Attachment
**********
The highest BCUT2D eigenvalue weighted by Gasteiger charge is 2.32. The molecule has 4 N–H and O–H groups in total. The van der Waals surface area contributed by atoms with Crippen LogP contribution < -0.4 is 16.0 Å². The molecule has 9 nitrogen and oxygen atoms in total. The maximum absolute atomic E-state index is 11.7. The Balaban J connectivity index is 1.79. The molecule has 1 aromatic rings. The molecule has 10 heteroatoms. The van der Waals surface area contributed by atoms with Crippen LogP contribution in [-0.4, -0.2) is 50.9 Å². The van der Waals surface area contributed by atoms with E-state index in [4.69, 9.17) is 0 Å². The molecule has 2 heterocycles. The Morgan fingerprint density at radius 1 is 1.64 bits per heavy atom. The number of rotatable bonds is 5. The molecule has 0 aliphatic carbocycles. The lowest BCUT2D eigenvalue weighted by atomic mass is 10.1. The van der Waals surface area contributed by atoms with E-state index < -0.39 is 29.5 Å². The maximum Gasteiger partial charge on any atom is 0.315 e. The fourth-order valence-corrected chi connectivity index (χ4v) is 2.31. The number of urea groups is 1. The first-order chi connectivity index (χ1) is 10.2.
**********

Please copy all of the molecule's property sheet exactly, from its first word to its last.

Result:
The highest BCUT2D eigenvalue weighted by Gasteiger charge is 2.32. The molecule has 4 N–H and O–H groups in total. The van der Waals surface area contributed by atoms with Crippen LogP contribution < -0.4 is 16.0 Å². The molecule has 9 nitrogen and oxygen atoms in total. The maximum absolute atomic E-state index is 11.7. The Balaban J connectivity index is 1.79. The molecule has 1 aromatic rings. The molecule has 10 heteroatoms. The van der Waals surface area contributed by atoms with Crippen LogP contribution in [-0.4, -0.2) is 50.9 Å². The van der Waals surface area contributed by atoms with E-state index in [4.69, 9.17) is 0 Å². The molecule has 2 heterocycles. The Morgan fingerprint density at radius 1 is 1.64 bits per heavy atom. The number of rotatable bonds is 5. The molecule has 0 aliphatic carbocycles. The lowest BCUT2D eigenvalue weighted by atomic mass is 10.1. The van der Waals surface area contributed by atoms with E-state index < -0.39 is 29.5 Å². The maximum Gasteiger partial charge on any atom is 0.315 e. The fourth-order valence-corrected chi connectivity index (χ4v) is 2.31. The number of urea groups is 1. The first-order chi connectivity index (χ1) is 10.2.